• Yep... This is just putting the dot on the i and the dash on the t... i.e. being pedantic.
    – xanatos
    Jun 24, 2015 at 14:18
  • 2
    @xanatos If a getter is causing side effects, then you have a much bigger problem...
    – Kaslai
    Jun 24, 2015 at 17:29
6

Well, you could do this to clear your method up;

public string GetLongestString(string str1, string str2)
{
    return str1.Length > str2.Length ? str1 : str2;
}

public string GetShortestString(string str1, string str2)
{
    return str1.Length > str2.Length ? str2 : str1;
}

string longestString = GetLongestString(string1, string2);
string shortestString = GetShortestString(string1, string2);

And reuse it whenever you want!

Heck, make it even cooler (in co-op mode with Tim);

public IEnumerable<string> GetLongestStrings(params string[] strings)
{
    //returns first string with largest length out of given argumenst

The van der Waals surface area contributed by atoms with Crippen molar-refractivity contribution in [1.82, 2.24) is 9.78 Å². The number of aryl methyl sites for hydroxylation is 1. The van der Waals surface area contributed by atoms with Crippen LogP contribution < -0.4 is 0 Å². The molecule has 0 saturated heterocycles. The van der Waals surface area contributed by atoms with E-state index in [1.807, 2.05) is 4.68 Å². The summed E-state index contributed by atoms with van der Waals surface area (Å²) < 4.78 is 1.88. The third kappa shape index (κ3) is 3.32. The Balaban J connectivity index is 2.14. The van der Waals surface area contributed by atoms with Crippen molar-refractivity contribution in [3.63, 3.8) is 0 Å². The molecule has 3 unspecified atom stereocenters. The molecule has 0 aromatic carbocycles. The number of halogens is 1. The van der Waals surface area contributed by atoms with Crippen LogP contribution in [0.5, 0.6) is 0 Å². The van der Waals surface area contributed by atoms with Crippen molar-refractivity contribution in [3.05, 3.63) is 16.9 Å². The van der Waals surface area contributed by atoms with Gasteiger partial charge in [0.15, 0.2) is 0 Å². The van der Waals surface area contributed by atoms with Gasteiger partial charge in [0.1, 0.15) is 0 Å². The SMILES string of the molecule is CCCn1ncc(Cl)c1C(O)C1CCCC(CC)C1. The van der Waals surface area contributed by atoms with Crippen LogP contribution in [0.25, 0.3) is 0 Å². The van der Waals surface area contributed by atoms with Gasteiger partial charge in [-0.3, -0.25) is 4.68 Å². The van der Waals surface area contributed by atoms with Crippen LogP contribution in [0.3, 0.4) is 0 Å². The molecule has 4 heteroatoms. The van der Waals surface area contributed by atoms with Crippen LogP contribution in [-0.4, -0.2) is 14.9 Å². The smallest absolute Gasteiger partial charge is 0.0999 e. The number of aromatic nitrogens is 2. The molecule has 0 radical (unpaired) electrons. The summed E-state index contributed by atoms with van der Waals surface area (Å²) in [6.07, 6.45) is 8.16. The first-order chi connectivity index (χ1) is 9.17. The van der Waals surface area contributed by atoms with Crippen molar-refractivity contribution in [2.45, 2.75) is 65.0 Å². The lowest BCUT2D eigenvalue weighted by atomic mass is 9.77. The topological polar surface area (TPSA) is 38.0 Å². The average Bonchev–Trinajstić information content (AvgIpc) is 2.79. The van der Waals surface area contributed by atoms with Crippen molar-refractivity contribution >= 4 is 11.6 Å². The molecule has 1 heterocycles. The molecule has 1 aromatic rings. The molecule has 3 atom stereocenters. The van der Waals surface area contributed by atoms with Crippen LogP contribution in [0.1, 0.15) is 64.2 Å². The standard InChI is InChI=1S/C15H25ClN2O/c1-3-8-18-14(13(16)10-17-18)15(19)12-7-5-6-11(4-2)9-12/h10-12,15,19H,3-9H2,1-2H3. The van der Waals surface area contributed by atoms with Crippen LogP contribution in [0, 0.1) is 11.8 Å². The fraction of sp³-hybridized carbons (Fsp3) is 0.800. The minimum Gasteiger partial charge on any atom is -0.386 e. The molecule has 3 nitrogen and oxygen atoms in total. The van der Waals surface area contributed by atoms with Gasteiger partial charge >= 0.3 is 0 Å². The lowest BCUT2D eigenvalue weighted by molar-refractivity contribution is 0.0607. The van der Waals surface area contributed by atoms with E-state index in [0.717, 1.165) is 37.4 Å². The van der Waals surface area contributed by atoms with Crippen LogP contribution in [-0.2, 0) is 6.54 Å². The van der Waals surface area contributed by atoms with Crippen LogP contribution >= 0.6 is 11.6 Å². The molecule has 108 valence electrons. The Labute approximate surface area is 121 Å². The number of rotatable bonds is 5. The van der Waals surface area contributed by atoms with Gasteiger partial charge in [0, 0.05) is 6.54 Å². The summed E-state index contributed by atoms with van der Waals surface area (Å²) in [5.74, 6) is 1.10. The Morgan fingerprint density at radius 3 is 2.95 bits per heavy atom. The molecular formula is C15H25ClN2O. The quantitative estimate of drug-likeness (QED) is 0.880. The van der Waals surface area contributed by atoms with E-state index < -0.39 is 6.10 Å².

int maxSize = strings.Max(str => str.Length);
    return strings.Where(s => s.Length == maxSize);
}

public IEnumerable<string> GetShortestStrings(params string[] strings)
{
    //returns first string with shortest length out of given arguments
    int minSize = strings.Min(str => str.Length);
    return strings.Where(s => s.Length == minSize);
}

Usage;

string longestString = GetLongestStrings("str1", "str2", /*...*/ "strN").FirstOrDefault();

EDIT1: My first implementation is not the most efficient. As Tim suggested;

public string GetLongestString(params string[] strings)
{
    return strings.OrderBy(s => s.Length).First();
}

public string GetShortestString(params string[] strings)
{
    return strings.OrderByDescending(s => s.Length).First();